The editing process begins with structural editing, which involves an editor giving you feedback regarding the way your story unfolds because an editor works on behalf of the reader. Since an alarming percentage of the writing population believes editors are irrelevant and unnecessary because writing is an art, let me explain why structure is important.

Writing Rules Explained: Give Your Story Structure

Video transcript Whether you’re a plotter or a pantser, there should come a time when you revise your novel, and one of the first steps of revising your novel should involve giving it structure. I know writers seethe when they hear the word should, but honestly, what’s the point of perfecting your writing, or even … Read more

Passive voice is often seen as a sign of bad writing. But is it?

Writing Rules Explained: Don’t Use Passive Voice

I have a plug-in on my website that constantly tells me to rewrite my content because I use passive voice too much. If I were to import my content into an online text analyser, I’d get the same result. “Don’t use passive voice” is a rule that you can bet appears on probably just about … Read more

“Said is dead,” says one camp. “Only use said,” says another. So which rule should we follow?

Writing Rules Explained: Said is Dead / Only Use Said

“Said is dead,” says one camp. “Only use said,” says another. So which rule should we follow? The erroneous death of said Some writers think said is dead because it’s overused, but if using a word a lot means we need to expunge it from our vocabularies, why are irregardless and misunderestimate still kicking? As … Read more

'Make every word count' means that every word you use in your story should contribute to the story in some way. I'm not just talking about individual words here, but also sentences, paragraphs, scenes, chapters and subplots. Everything you write about should contribute to the 'big picture' of the story. Why?

Writing Rules Explained: Make Every Word Count

Video transcript ‘Make every word count’ means that every word you use in your story should contribute to the story in some way. I’m not just talking about individual words here, but also sentences, paragraphs, scenes, chapters and subplots. Everything you write about should contribute to the ‘big picture’ of the story. Why? Let’s start … Read more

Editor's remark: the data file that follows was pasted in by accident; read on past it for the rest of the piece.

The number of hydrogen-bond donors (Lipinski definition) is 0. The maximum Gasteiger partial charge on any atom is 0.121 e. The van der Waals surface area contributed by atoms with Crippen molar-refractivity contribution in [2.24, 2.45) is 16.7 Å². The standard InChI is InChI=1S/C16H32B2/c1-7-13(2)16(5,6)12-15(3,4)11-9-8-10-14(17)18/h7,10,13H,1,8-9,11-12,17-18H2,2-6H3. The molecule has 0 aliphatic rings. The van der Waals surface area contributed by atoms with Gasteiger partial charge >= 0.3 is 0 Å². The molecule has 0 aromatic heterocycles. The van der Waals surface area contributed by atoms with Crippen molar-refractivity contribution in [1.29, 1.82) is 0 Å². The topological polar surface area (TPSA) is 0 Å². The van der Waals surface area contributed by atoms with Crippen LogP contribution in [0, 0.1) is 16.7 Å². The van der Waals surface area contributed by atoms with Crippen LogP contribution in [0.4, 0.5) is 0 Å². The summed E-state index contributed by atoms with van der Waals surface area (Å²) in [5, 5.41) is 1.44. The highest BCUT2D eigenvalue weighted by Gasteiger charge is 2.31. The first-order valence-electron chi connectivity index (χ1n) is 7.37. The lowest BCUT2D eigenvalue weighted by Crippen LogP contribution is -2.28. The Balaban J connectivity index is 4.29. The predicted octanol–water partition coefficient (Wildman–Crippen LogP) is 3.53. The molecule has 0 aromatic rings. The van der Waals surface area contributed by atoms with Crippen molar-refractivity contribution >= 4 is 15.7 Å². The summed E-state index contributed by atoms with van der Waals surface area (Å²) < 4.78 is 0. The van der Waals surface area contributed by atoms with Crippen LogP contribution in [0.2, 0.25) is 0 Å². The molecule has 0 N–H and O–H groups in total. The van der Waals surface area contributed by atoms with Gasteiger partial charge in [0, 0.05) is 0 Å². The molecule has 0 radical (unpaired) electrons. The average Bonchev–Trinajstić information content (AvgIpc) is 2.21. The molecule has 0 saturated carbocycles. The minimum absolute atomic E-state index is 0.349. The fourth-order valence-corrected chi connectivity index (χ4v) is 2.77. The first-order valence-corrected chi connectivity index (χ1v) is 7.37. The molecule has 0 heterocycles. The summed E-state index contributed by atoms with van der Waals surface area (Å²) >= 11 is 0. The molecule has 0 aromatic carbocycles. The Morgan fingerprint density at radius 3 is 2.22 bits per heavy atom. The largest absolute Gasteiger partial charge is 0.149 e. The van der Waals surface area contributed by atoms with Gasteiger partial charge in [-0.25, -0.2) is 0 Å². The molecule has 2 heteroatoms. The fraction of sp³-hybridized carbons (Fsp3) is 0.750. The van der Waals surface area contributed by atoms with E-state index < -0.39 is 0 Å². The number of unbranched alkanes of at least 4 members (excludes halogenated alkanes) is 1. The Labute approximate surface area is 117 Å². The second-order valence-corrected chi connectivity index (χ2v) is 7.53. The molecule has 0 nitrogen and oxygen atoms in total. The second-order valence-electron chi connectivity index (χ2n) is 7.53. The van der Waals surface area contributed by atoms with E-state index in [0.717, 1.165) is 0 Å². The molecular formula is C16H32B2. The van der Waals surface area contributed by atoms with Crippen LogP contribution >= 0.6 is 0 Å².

As a book editor, I'm going to set the record straight about writing rules.

Writing Rules Explained: Should We Follow Writing Rules?

(Video transcript) Not a fortnight goes by that I don’t read the comments section of an article about writing and find a comment spurning writing rules and advice of any kind and it grinds my gears. “Rules stifle creativity!” they proclaim. “They make you write for editors and not for yourself! Writing is an art and … Read more

"Show Don't Tell". Classic writing rule. We've all heard it. But do we really understand it as well as we think we do?

How to Write Vivid Scenes: Show Don’t Tell

(Video Transcript) What does “show don’t tell” mean? “Show Don’t Tell”. Classic writing rule. We’ve all heard it. But do we really understand it as well as we think we do? Show Don’t Tell means using evocative language—language that creates strong mental images—rather than matter-of-fact language, which expresses details as cold facts. Imagine for a … Read more

I'm sure most writers have heard the advice that they should cut out adverbs from their writing and there are a few reasons why they should take this advice on board but I'm going to focus on the simple fact that unnecessary words complicate the picture you're trying to give your reader.

How To Write Vivid Scenes: Avoid Unnecessary Adverbs

(Video transcript) I’m sure most writers have heard the advice that they should cut out adverbs from their writing and there are a few reasons why they should take this advice on board but I’m going to focus on the simple fact that unnecessary words complicate the picture you’re trying to give your reader. If … Read more

If you've been following my blog for a while, you've probably heard me say you shouldn't stop the narrative for description. But what does that mean?

How to Write Vivid Scenes: Don’t Stop the Narrative for Description

Video transcript If you’ve been following my blog for a while, you’ve probably heard me say you shouldn’t stop the narrative for description. But what does that mean? What does “don’t stop the narrative for description” mean? Stopping the narrative for description means that you put the breaks on the action in the scene to … Read more

Filter words are words that put distance between the reader and the story. They're words that call attention to the fact that the story is filtered through the point-of-view character's point of view. And they can cause a pretty significant problem. Here's why.

How to Write Vivid Scenes: Remove Filter Words

(Video transcript) Filter words are words that put distance between the reader and the story. They’re words that call attention to the fact that the story is filtered through the point-of-view character’s point of view. And they can cause a pretty significant problem. Filter words remind the reader that they’re [reading]. The reader is observing … Read more

In this video I bring you three characterisation techniques using examples from Harry Potter and the Philosopher's Stone by J.K. Rowling. Learn how word choice, actions and dialogue can help you develop your characters!

3 Characterisation Tips from Harry Potter

In this video I bring you three characterisation techniques using examples from Harry Potter and the Philosopher’s Stone by J.K. Rowling. Learn how word choice, actions and dialogue can help you develop your characters! Check out: